As long as we accept (2a) as axiomatic and as long as substance is conceived as possessing only one attribute, then (3) and (4) follow logically from (2) and (2a). At this stage of the argument the attribute that differentiates substance is existence. However, later extension and mind will be introduced as additional attributes of substance. At that point the logical necessity of the argument fails because the concept of one substance having the attribute existence/extension and the concept of another substance having the attribute existence/mind are logically compatible with (2) and (2a).
Spinoza argues in I Prop. VIII that there cannot be more than one substance because each substance would not then be infinite. Fine. He may have proved that there are no infinite substances. In any event this is not a proof that there is only one (infinite) substance.
Spinoza proposes a different argument for the uniqueness of substance in Note II of I Prop. VIII:
Error: Spinoza uses “cause” in two different senses in this argument. In (1) “cause” appears to mean physical causality. The cause of each individual man’s existence is the impregnation of a distinct human egg by a distinct human sperm. In (2) “cause” means logical dependence. Since these are in fact two different concepts with two different meanings one does not exclude the other. If “cause” is understand as physical causality and assuming that “a causes a” has any meaning at all in that case, then there is no logical reason why there cannot be two separate substances each causing itself. If “cause” is understood as logical dependence then the propositions “a exists” and “b exists” where it is not the case that a=b can consistently be logically dependent on two distinct propositions as follows:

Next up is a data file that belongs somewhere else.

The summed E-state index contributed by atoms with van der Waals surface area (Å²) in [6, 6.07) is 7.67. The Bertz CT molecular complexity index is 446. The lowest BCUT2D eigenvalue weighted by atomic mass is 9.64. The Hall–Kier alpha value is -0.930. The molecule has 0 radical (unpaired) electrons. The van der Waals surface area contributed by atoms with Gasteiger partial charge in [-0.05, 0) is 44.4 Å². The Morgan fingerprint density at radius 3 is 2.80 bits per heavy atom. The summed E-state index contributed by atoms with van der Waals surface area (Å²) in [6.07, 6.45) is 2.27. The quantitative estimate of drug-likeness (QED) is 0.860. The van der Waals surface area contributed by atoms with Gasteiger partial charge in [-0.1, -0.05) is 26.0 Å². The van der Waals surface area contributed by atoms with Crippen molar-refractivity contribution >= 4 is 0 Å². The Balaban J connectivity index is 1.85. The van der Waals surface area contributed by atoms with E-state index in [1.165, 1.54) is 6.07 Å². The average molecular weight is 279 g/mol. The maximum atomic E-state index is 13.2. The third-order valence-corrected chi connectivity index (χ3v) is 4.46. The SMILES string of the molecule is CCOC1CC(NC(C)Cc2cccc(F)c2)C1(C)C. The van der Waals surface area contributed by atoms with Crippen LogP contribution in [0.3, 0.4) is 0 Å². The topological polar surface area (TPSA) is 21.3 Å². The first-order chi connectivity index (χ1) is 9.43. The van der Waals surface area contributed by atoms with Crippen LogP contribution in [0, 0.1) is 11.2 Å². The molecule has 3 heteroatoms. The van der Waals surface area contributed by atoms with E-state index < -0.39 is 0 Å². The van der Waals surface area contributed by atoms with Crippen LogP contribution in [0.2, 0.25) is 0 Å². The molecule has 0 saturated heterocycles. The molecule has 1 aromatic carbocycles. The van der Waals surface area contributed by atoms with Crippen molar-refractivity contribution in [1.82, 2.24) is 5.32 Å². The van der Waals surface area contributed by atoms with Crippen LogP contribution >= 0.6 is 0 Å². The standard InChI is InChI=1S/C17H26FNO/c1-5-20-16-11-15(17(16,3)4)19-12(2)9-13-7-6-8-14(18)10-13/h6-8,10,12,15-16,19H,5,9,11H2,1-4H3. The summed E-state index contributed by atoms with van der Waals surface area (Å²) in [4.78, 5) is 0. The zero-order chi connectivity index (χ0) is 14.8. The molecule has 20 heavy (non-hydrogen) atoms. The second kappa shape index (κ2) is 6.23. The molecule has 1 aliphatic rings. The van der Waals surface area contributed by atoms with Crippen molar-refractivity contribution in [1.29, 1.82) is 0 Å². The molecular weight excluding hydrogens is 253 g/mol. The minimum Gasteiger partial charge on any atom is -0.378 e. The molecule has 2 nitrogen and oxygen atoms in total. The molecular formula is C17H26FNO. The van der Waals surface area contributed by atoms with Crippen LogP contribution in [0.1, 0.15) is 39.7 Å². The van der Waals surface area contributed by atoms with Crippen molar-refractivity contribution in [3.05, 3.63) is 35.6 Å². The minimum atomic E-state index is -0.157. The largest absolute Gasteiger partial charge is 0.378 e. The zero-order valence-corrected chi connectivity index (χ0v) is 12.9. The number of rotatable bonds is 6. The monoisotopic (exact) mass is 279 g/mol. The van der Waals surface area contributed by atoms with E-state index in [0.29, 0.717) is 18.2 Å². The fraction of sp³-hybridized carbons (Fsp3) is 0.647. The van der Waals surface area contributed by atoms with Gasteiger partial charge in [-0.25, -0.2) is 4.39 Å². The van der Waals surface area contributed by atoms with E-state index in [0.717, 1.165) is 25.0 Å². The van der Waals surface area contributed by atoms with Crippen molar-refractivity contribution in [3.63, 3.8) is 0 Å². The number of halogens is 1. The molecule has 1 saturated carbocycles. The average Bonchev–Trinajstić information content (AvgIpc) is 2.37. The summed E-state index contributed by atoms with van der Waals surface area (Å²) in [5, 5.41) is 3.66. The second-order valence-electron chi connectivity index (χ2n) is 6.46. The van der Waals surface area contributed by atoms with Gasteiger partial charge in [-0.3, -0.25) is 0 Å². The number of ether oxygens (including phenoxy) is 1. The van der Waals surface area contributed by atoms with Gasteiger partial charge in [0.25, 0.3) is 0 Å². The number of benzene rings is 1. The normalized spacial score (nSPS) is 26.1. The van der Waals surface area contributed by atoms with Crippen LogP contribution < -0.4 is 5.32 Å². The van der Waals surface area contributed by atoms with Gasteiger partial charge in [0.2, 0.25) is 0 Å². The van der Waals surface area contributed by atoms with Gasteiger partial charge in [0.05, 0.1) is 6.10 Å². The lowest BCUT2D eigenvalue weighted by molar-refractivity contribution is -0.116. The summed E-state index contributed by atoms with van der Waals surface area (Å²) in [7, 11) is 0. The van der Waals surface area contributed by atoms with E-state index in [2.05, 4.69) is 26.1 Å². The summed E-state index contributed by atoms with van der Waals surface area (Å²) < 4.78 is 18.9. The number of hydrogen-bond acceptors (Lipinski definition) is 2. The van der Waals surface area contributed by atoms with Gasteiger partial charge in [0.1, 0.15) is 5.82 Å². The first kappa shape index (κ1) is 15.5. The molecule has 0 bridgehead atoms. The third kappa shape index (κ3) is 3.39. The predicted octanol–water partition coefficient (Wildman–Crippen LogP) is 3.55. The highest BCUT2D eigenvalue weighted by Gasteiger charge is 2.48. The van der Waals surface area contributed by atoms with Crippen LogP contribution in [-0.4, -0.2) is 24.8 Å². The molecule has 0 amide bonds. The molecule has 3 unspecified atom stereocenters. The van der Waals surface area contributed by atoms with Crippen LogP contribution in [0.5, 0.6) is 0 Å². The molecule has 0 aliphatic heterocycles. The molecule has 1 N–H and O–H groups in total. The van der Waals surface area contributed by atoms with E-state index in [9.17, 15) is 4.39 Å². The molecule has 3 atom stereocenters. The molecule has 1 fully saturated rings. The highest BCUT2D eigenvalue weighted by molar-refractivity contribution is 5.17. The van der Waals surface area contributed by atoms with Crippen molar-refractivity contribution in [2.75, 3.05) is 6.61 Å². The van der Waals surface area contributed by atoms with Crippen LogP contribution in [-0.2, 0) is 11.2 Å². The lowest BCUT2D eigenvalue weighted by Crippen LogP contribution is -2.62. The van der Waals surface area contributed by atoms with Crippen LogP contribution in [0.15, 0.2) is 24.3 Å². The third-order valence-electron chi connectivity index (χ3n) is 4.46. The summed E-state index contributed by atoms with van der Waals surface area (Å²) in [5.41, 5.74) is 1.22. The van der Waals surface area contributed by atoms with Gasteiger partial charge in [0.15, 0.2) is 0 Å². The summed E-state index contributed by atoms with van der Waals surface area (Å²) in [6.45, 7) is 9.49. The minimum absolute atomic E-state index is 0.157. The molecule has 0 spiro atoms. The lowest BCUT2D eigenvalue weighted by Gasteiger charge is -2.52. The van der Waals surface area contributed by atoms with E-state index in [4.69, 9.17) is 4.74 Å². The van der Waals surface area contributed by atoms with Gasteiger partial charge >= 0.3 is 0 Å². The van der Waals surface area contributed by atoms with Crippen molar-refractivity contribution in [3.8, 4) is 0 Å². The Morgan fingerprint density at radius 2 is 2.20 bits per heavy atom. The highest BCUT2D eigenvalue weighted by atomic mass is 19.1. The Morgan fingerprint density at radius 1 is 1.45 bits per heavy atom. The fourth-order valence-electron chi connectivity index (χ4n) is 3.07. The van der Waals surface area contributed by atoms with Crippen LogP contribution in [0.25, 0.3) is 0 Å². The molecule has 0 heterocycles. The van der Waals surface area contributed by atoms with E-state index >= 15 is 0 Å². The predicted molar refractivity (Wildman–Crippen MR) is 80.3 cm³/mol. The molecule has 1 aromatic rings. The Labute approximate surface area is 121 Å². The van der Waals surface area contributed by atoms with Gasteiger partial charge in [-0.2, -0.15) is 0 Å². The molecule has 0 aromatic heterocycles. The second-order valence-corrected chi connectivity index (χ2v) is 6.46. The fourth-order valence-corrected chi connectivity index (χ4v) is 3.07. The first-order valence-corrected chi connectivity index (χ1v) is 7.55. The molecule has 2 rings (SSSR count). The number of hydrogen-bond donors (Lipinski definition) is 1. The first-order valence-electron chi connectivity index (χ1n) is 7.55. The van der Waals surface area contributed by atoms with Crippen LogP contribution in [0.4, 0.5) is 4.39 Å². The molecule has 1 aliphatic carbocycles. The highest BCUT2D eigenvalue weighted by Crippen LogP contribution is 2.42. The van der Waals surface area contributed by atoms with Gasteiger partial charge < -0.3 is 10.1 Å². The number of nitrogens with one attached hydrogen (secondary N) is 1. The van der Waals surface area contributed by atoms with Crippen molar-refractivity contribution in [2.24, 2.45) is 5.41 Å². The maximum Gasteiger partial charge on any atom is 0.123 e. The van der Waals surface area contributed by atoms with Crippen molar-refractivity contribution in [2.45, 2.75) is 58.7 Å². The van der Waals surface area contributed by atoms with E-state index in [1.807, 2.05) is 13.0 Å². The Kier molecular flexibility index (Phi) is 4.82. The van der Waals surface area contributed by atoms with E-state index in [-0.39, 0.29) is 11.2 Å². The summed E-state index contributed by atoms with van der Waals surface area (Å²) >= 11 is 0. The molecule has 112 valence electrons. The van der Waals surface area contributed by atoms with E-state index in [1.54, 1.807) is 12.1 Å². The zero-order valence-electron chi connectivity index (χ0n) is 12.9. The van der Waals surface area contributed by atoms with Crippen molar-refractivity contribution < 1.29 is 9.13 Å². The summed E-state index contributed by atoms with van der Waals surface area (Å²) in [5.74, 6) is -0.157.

(a) If a exists and a is x (where "x" stands for any arbitrarily chosen attribute), then a exists.
(b) If b exists and b is y (where "y" stands for an arbitrarily chosen attribute and it is not the case that x=y), then b exists.